August 10, 2010


A. John Voelker

Acting Clerk of Court of Appeals







This opinion is subject to further editing.  If published, the official version will appear in the bound volume of the Official Reports. 


A party may file with the Supreme Court a petition to review an adverse decision by the Court of Appeals.  See Wis. Stat. § 808.10 and Rule 809.62. 





Appeal No. 


Cir. Ct. No.  2007CF6207









State of Wisconsin,






Troy Edward Lang,






            APPEAL from a judgment and an order of the circuit court for Milwaukee County:  daniel l. konkol, Judge.  Affirmed. 

            Before Curley, P.J., Kessler and Brennan, JJ.

1        BRENNAN, J.    Troy Edward Lang appeals from a circuit court’s judgment of conviction, entered after he pled guilty to multiple drug crimes and to receiving stolen property, and from a circuit court’s order denying his postconviction motion for relief.  He argues that he was denied the effective assistance of his trial counsel because his trial counsel failed to file a motion to suppress evidence obtained pursuant to a search warrant that Lang believes was not based upon probable cause.  We disagree and affirm.


2        On or about December 22, 2007, the State filed a criminal complaint against Lang, alleging that he participated in numerous drug crimes and received stolen goods.  The charges arose following the execution of a search warrant on December 18, 2007, at Lang’s residence at 5382 South 8th Street in Milwaukee.  During the execution of the search warrant, the police seized marijuana, cocaine, scales, $3700 in cash, as well as numerous items police suspected were stolen, including:  hand power tools, snow blowers, and bicycles.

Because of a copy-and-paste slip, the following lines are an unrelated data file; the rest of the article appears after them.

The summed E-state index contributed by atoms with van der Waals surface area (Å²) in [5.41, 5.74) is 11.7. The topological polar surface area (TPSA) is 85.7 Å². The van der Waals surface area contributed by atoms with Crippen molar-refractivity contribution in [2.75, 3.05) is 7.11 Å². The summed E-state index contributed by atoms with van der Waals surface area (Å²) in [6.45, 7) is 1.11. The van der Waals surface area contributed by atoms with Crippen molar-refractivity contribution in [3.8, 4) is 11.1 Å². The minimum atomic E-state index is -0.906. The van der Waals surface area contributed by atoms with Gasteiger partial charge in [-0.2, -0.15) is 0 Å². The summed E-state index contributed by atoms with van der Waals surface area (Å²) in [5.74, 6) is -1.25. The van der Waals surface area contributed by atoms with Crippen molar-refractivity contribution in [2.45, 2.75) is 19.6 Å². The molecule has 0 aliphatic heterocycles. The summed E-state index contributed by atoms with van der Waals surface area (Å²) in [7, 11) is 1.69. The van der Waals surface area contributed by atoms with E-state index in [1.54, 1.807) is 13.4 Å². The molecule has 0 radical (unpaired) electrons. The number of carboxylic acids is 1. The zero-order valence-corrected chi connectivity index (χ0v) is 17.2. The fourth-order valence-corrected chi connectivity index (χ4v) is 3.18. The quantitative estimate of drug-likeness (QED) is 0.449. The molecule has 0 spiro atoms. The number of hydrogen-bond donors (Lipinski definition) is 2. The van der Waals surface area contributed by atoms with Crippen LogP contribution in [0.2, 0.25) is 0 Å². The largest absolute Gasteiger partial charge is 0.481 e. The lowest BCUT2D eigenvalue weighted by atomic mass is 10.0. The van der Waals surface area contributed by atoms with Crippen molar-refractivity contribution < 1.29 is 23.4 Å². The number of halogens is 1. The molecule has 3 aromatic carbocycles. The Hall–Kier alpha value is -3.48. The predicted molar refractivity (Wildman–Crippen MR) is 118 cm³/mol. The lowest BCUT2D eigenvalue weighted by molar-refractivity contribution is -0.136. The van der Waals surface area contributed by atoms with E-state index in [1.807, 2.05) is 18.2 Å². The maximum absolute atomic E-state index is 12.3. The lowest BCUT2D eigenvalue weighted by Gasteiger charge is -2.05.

3        Lang was present in the residence during the search.  According to the criminal complaint, at some time during the search, Lang told police that the cocaine, marijuana, and cash located in a bedroom in the residence belonged to him, and that the property found in the basement of the residence was property that he had received in exchange for drugs.  Lang said that he assumed the property was stolen.

4        The search warrant authorized the search of a premises located at 5382 South 8th Street and occupied by “Troy”—a white male, in his late twenties, about five feet and four inches tall, and weighing 140 pounds.  The search warrant described the location as a single-family, ranch-style residence with tan siding and brown trim.  The search warrant allowed police to search the residence for snow blowers, shovels, an ice auger, cocaine, scales, packaging items, drug paraphernalia and records, items showing control of the premises, weapons, and cell phones.